What will happen when UAE prices are linked to global markets?July 27, 2015 3:00
Dubai to create mega-mortgage provider
But is the proposed merger between Amlak and Tamweel good for the local banking sector?
October 5, 2008 9:17 by kippreport
It would be tempting to read the announced merger talks between Amlak Finance and Tamweel, the two biggest UAE merger providers, as an ominous omen. This is especially true given the pessimism that now stalks the financial sector – both globally and, increasingly, globally.
The National, the Abu Dhabi-based daily, declared it “the first signs of fallout from a global wave of consolidation that began on Wall Street.”
That may be the case, but, it is worth noting that a coming wave of consolidation has been the talk of the UAE banking and finance sector long before the recent mayhem on Wall Street.
Last year’s landmark merger between Emirates Bank and National Bank of Dubai to create the largest Gulf bank by assets, Emirates NBD, has been praised as a smart move on the part of Dubai’s leadership in market which many says simply has too many banks. Like Amlak and Tamweel, both those banks were owned by the Dubai government.
And that merger took place long before Lehman Brothers went bankrupt and the US economy went to hell in hand-basket. In other words, global mayhem and local mergers are not necessarily related.
Most analysts quoted in the press have praised Amlak-Tamweel move, saying critical mass is needed to thrive, or perhaps even survive, in a market where banks are having difficulty financing the UAE banking sector’s explosive growth in loan portfolios. In a bid to help cash-strapped banks, the government recently announced it was injecting $13 billion into the markets in the form of special lending.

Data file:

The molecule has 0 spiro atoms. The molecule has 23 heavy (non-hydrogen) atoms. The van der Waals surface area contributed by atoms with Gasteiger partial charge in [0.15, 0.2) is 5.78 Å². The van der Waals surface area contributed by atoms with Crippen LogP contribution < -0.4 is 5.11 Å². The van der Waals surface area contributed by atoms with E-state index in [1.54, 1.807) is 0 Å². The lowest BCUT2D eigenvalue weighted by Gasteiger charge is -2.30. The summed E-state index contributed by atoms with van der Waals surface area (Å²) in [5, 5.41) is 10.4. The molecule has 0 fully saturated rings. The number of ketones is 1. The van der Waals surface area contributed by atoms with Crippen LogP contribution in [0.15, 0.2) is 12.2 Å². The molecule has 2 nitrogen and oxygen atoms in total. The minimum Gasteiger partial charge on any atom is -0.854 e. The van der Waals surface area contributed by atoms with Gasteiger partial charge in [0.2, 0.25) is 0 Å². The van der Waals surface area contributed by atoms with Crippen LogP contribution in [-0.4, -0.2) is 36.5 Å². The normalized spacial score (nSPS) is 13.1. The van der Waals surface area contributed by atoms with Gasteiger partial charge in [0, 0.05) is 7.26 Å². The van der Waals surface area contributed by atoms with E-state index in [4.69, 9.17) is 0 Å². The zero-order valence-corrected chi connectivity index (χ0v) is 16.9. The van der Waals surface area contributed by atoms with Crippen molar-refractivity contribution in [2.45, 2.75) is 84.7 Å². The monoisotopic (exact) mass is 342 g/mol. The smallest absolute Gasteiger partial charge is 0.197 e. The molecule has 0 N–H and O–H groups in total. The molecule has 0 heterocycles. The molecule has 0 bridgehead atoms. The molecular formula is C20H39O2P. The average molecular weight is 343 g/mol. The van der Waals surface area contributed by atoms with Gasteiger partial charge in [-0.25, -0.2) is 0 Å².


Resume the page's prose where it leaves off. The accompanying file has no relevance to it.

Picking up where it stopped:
Markets seemed to welcome the move even while some feared it would do little to stem the tide of borrowing that threatens the local banking sector.
A point lost in all the praise for the surprise Amlak-Tamweel announcement: The move could have adverse affects on the UAE’s banking sector as it will likely reduce banks’ ability to profit on one of the most promising areas of a highly competitive environment – mortgages.
According to central bank data, mortgage lending rose 55 percent in March compared to one year previously, from Dh 41.86bn to Dh 64.95bn.
Yet there is still more room for growth, as the UAE still lags behind more mature markets in terms of mortgage penetration. Demand for mortgages continuing to soar even while fears of a property market correction are increasingly voiced aloud.
In a crowded environment with over 50 domestic banks, UAE lending institutions are therefore hoping to make a lot more money from the mortgage business.
But Tamweel and Amlak dominate the local mortgage business, with 34 percent and 29 percent local market share respectively. Another 23 providers – mostly banks – have the rest of the market.
Creating a mega-mortgage provider with over 60 percent market share would likely put a big dent in banks’ plans to cash in on home loans.